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XINHUA NEWS SERVICE REPORTS FROM THE AFRICAN CONTINENT

 

Tanzanians create special zone to protect marine resources

DAR ES SALAAM Tanzania (Xinhua) -- Tanzanian authorities on Tuesday announced the creation of a special zone aimed at protecting marine resources and fighting illegal fishing in the Indian Ocean.

"Illegal fishing and haphazard harvest of marine resources have been in place in the Indian Ocean since time immemorial and this has to end now," said Tanzanian Minister for Livestock and Fisheries, Luhaga Mpina, when announcing the formation of the special zone in the southern coastal fishing town of Kilwa.

Speaking to fishermen in Kilwa district, Lindi region, Mpina said the launch of the special zone for the protection of marine resources was not aimed at harassing fishers.

"Our resolve is to ensure that our natural resources are not abused," said the minister.

He said the government was in the process of overhauling the Fisheries Act of 2003 in order to improve the management of fisheries in the east African nation.

Mohamed Kimbwembe, a fisherman from Somanga in Kilwa district, praised President Magufuli’s administration for fighting illegal fishing with full force.

"Illegal fishing was endangering our marine resources, some of which started to face extinction," observed Kimbwembe.

On Monday, East African Community member countries sharing Lake Victoria signed an agreement aimed at conducting joint illegal fishing crackdown in Lake Victoria.

The agreement was signed in Tanzania’s northern tourist city of Arusha by ministers responsible for fisheries from Tanzania, Kenya and Uganda.

A joint statement issued by the ministers said the joint crackdown in Africa’s largest lake was to protect and sustain resources found in the lake.
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EARLIER REPORT:

Three EAC countries sign deal on joint illegal fishing crackdown in Lake Victoria

DAR ES SALAAM (Xinhua) -- East African Community (EAC) member countries sharing Lake Victoria on Monday signed an agreement aimed at conducting joint illegal fishing in Lake Victoria.

The agreement was signed in Tanzania’s northern tourist city of Arusha by ministers responsible for fisheries from Tanzania, Kenya and Uganda. Other members of the EAC are Rwanda, Burundi and South Sudan that do not share the lake.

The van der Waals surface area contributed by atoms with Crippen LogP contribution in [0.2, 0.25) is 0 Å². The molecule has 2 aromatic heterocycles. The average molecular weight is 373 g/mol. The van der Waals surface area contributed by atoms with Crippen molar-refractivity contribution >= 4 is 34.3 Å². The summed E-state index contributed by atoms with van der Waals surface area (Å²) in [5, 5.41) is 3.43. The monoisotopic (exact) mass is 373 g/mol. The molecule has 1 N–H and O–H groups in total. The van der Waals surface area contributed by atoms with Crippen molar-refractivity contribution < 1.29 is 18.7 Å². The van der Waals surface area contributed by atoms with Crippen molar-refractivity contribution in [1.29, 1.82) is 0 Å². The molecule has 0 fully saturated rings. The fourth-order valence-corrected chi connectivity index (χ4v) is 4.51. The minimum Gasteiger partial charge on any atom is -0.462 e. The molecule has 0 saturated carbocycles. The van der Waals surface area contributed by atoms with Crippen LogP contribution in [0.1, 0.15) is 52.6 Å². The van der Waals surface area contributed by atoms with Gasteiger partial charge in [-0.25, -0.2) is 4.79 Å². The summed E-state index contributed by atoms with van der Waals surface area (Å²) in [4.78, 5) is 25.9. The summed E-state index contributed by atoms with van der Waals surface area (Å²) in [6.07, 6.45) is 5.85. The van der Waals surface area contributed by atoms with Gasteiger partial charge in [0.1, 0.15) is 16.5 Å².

A joint statement issued by the ministers said the aim of the joint illegal fishing operation in the lake, Africa’s largest lake, was to protect and sustain resources found in the lake.

Luhaga Mpina, Tanzania’s Minister for Livestock and Fisheries and Chairman of EAC Ministers for Fisheries, said the joint operation was also aimed at recovering fish stocks in the lake and subsequently boosting economies of the three countries.

He said illegal fishing in Lake Victoria has decreased the number of immature fish from 96.3 percent to 62.8 percent.

Mpina said previous illegal fishing crackdowns in the lake have increased the number of mature fish from 3.3 percent to 32 percent.

The minister paid tribute to fishing authorities in Tanzania, Kenya and Uganda for beefing up campaigns against illegal fishing in the lake.

Mpina said the three countries also agreed to honor their statutory membership contributions to the Lake Victoria Fisheries Organization, a specialized institution of the EAC with the mandate to coordinate the management of the fisheries resources of Lake Victoria for sustainable development and utilization, and to spearhead aquaculture development.

The organization was established by a convention signed on June 30, 1994 by Kenya, Tanzania and Uganda sharing the lake.

             

 

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